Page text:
More changeups could help keep Glover healthy

The Nationals couldn’t end the season on a run that netted a playoff spot, but right-hander Koda Glover was able to finish the season healthy for the first time in two campaigns.

The 6-foot-5, 215-lb. right-hander hasn’t been able to pitch more than 25 innings or appear in more than 24 games in his three seasons with the Nats.

Glover, 25, returned to the lineup in August of last season, his first meaningful baseball since June 2017. It was an up-and-down return, but in the last month, he got into a better groove.

He allowed only two earned runs on six hits in his final 11 appearances.

Koda-Glover-throw-gray-sidebar.jpgIt is a big deal for Glover to arrive at spring training this season 100 percent healthy. And there is an opportunity for Glover to find a consistent spot in the bullpen. His goal for 2019 is to make it through an entire season without a major injury setback, something he has not been able to do in his first three seasons in the big leagues, from 2016 to 2018.

His strikeouts were down and his walks were up in his abbreviated return in 2018. But he gave up just four walks in his final 11 appearances after allowing six free passes in his first 10 games. It was a good sign to see Glover give up only 13 hits in the final two months of 2018.

Noticeable in 2018 was his confidence in employing his changeup 200 percent more than he had in 2016 (0.6 percent) and 2017 (6.3 percent). In 2018, according to FanGraphs.com, Glover threw the changeup 21.9% of the time. At 86.9 mph, his changeup was a perfect complement to his fastball (95.5 mph).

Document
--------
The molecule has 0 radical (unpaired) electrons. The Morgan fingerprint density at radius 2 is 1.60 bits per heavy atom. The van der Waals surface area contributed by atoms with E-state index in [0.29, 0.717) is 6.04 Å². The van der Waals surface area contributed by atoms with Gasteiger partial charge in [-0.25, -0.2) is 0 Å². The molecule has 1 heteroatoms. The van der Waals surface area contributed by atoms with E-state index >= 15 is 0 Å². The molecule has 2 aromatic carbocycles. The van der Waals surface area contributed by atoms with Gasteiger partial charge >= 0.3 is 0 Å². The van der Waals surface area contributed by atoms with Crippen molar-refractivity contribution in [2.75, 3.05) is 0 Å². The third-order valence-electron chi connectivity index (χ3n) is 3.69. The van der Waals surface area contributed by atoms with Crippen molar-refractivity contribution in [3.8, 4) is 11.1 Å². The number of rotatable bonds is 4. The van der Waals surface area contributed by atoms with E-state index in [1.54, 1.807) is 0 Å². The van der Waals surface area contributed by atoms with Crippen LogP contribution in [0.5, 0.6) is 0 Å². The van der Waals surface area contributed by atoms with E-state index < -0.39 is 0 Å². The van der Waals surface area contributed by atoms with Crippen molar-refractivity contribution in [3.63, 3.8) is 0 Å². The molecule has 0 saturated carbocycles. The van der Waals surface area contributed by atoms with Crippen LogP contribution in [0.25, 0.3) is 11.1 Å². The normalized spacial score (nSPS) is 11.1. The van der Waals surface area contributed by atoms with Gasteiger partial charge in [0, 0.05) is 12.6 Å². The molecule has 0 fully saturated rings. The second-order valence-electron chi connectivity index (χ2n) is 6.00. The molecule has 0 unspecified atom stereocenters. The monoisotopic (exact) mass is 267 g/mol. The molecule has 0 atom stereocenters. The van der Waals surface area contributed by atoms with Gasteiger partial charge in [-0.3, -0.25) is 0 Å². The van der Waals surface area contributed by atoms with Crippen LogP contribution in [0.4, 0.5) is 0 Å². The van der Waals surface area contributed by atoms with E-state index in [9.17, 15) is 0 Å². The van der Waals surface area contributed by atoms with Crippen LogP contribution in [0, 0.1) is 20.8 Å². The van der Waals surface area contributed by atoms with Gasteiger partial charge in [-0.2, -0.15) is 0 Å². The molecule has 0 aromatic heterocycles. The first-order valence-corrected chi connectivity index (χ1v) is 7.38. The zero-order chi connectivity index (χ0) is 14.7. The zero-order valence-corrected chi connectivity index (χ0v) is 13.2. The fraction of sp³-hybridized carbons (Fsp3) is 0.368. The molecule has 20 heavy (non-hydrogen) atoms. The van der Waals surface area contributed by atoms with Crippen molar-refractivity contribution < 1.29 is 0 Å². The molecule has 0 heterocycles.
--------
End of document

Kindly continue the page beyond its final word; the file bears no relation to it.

Using his changeup more meant that Glover did not have to throw his fastball as much. In 2018, he threw his fastball 39.2 percent of the time. With the use of his changeup over 20 percent of the time, FanGraphs tracked a decrease in Glover’s use of his cutter, from 48.3 percent to 29.7 percent.

Could less reliance on his fastball and cut fastball play a part in Glover staying healthy for an entire season? Maybe.

It appears that if he can continue to use the changeup as one of his top three pitches, Glover might able to keep himself available from March to October.

The main goal for Glover this season is to make it through the year without a major setback. If his last month of 2018 was a glimpse into what Glover can accomplish for an entire season, that would be ideal for a Nats bullpen searching for season-long consistency in 2019.



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